Germany: Federal Network Agency takes charge of platform supervision and enforces fair treatment for businesses

Germany: Federal Network Agency takes charge of platform supervision and enforces fair treatment for businesses
Digital Services Coordinator

Two significant regulations aimed at improving user experience and fostering fair competition in the digital space came into effect in Germany this week. There are new regulations and a newly established enforcement body, the Digital Services Coordinator (DSC) housed within the Federal Network Agency.

The DSA, a cornerstone of European digital policy, establishes a uniform framework for regulating online services across the EU. The core objective is to create a safer and more accountable online environment by tackling illegal content, disinformation, and the sale of illicit goods.

The Federal Network Agency assumes the critical role of the Digital Services Coordinator (DSC) as per the DSA. The DSC acts as the central enforcement body in Germany, overseeing compliance with the DSA's regulations.

Key Responsibilities of the Digital Services Coordinator

Central Complaint Office: The DSC serves as the central point of contact for users in Germany to register complaints regarding potential violations of the DSA. This may include situations where online service providers create hurdles in reporting illegal content, fail to provide clear justifications for content removal decisions, or lack transparency concerning displayed advertisements.

Focus on Enforcement, Not Content Removal: It's important to understand that the DSC doesn't assess the legality of content itself. This responsibility remains with established authorities and courts. Similarly, the DSC cannot directly remove content, block user profiles, or issue takedown orders.

Collaboration and Focused Action: The DSC collaborates with various entities to ensure effective enforcement. This includes the Federal Center for Child and Youth Media Protection (BzKJ), the State Media Authority of North Rhine-Westphalia, the Federal Commissioner for Data Protection and Information Security (BfDI), and even law enforcement agencies like the Federal Criminal Police Office (BKA). In cases involving providers from other EU nations, the DSC forwards complaints to the relevant DSC abroad.

Fines and Regulatory Power: The DSC holds the authority to impose fines and penalty payments of up to six percent of a provider's annual turnover for repeated and systematic violations of the DSA. Additionally, the DSC plays a supportive role towards the EU Commission in its proceedings against very large online platforms and search engines.

Trusted Flaggers and Dispute Resolution: The DSC is responsible for accrediting organizations that qualify for the "trusted flagger" status. These organizations possess specialized expertise in identifying illegal content and reporting it to online service providers. Providers are obligated to prioritize investigating reports submitted by trusted flaggers. The DSC also plays a role in accrediting dispute resolution bodies that can mediate out-of-court disagreements between users and online platforms.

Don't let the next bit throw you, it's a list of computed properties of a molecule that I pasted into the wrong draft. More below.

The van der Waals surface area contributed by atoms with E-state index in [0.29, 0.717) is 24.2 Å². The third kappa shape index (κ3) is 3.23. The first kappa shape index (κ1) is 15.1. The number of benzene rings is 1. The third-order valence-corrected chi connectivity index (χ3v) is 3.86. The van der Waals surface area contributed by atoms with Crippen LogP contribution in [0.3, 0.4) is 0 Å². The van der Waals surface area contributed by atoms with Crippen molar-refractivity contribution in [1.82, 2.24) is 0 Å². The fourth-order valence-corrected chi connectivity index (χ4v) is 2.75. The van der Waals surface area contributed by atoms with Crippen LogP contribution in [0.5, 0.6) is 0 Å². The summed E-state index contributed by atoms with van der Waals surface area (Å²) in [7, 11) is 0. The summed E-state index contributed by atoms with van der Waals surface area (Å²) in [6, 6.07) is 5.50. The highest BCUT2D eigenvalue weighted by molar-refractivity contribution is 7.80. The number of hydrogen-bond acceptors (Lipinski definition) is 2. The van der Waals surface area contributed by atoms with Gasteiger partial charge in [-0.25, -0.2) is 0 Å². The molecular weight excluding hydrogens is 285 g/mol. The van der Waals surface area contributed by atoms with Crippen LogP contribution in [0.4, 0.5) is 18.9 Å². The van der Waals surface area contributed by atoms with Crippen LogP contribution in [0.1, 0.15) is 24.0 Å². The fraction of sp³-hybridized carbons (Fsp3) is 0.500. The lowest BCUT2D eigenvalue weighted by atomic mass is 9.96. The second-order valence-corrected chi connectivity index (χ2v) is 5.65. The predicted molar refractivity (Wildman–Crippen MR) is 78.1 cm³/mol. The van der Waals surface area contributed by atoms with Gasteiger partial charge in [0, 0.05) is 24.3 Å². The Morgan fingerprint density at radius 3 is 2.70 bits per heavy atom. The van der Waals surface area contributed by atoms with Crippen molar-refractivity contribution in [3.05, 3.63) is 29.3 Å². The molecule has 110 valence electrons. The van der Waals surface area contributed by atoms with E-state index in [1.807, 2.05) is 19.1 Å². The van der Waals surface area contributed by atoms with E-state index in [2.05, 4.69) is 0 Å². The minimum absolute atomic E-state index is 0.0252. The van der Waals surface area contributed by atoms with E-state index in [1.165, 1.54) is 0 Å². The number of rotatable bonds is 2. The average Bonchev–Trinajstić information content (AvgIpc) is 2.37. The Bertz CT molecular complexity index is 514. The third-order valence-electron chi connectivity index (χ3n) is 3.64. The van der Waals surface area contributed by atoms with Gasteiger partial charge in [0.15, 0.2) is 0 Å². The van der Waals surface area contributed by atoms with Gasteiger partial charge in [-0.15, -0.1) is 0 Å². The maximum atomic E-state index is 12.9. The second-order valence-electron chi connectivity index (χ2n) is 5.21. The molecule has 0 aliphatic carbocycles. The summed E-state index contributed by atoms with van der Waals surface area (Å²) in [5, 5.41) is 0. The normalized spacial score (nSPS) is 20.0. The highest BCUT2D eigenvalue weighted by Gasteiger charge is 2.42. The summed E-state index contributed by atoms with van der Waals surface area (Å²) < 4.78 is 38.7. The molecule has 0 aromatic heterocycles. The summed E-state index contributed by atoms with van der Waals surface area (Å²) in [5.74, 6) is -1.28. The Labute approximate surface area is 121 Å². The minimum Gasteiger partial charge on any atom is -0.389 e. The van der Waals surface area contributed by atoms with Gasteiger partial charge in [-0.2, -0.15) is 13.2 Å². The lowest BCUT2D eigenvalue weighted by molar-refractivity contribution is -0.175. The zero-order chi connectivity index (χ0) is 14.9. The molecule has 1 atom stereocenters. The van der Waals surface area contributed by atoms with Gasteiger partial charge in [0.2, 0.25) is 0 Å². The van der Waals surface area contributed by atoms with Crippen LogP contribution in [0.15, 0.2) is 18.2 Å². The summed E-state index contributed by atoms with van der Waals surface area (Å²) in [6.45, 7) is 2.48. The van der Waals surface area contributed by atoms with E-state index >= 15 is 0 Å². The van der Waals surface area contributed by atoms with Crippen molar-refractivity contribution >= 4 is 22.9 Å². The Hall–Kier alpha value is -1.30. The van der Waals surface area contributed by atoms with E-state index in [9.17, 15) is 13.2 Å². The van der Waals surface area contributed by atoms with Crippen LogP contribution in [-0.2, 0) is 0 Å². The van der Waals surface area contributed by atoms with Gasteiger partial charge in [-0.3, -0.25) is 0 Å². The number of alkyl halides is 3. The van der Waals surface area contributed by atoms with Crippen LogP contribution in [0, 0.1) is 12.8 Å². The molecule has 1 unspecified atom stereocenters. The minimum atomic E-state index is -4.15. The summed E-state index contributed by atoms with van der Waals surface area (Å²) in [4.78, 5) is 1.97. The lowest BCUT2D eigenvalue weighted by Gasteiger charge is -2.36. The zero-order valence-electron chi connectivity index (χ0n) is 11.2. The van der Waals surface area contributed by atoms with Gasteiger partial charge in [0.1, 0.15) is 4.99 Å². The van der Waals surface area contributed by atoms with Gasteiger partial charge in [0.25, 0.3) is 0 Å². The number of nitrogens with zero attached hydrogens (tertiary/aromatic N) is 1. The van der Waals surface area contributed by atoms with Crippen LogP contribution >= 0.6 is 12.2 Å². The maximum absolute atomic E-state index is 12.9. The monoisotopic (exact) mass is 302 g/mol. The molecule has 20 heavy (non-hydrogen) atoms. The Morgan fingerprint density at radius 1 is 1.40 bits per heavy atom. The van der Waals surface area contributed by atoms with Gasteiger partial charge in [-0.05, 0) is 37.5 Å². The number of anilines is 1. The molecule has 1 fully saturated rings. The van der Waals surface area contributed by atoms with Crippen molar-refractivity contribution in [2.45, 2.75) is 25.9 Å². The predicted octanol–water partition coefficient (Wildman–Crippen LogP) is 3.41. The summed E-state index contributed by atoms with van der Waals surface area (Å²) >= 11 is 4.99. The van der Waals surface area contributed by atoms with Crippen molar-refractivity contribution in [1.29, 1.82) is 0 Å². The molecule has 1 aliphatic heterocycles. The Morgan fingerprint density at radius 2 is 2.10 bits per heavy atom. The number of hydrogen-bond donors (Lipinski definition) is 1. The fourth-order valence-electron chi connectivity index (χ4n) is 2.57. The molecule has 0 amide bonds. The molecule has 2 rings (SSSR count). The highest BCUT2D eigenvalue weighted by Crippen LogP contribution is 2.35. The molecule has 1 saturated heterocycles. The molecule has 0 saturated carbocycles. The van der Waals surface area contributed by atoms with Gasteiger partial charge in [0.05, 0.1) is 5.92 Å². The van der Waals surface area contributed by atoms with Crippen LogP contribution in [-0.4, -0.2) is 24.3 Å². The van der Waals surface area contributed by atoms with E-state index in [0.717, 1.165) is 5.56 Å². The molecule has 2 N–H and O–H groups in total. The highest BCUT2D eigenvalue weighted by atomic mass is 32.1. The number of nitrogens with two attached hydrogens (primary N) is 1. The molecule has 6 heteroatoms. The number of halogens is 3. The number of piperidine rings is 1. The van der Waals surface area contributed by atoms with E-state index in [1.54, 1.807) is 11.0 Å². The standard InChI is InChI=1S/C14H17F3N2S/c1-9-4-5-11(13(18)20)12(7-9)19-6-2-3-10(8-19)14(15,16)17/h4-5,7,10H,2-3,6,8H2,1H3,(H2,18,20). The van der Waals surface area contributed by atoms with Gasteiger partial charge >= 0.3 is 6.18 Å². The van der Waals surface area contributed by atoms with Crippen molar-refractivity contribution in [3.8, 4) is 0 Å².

Research Access and Public Reporting: Researchers can request access to data from very large online platforms and search engines, subject to approval by the DSC. The DSC is also committed to public transparency and will publish regular reports on its activities.

The P2B Regulation and ensuring fairness for businesses

The P2B Regulation, introduced in 2020, focuses on protecting commercial users of online intermediation services, such as online marketplaces, booking portals, app stores, and price comparison websites.

The P2B Regulation mandates increased transparency and information requirements for online service providers. Key requirements include:

  • Advance communication of changes to general terms and conditions.
  • Disclosure of essential parameters governing ranking algorithms on their platforms.
  • Establishment of internal complaint management systems dedicated to addressing concerns raised by commercial users.
  • Appointment of mediators to facilitate out-of-court dispute resolution between businesses and online platforms.

The Federal Network Agency takes charge of enforcement

With the enforcement of the DSA and the P2B Regulation coming into effect, the Federal Network Agency takes on the responsibility of ensuring compliance by online service providers. This includes the authority to:

  • Initiate proceedings against providers who violate the regulations.
  • Issue corrective orders to ensure adherence to the regulations.
  • Impose fines of up to 300,000 euros for serious violations.

The implementation of the DSA and the P2B Regulation signifies a significant shift in the German digital landscape. Here's a glimpse into the potential impact:

Enhanced User Safety: The DSA's focus on tackling illegal content and disinformation is likely to contribute to a safer online environment for users.

Fairer Business Practices: The P2B Regulation's emphasis on transparency and fair treatment is expected to create a more level playing field for commercial users of online platforms.

Increased Accountability for Online Service Providers: The establishment of the DSC along with its enforcement powers will ensure that online service providers are held accountable for complying with the regulations.



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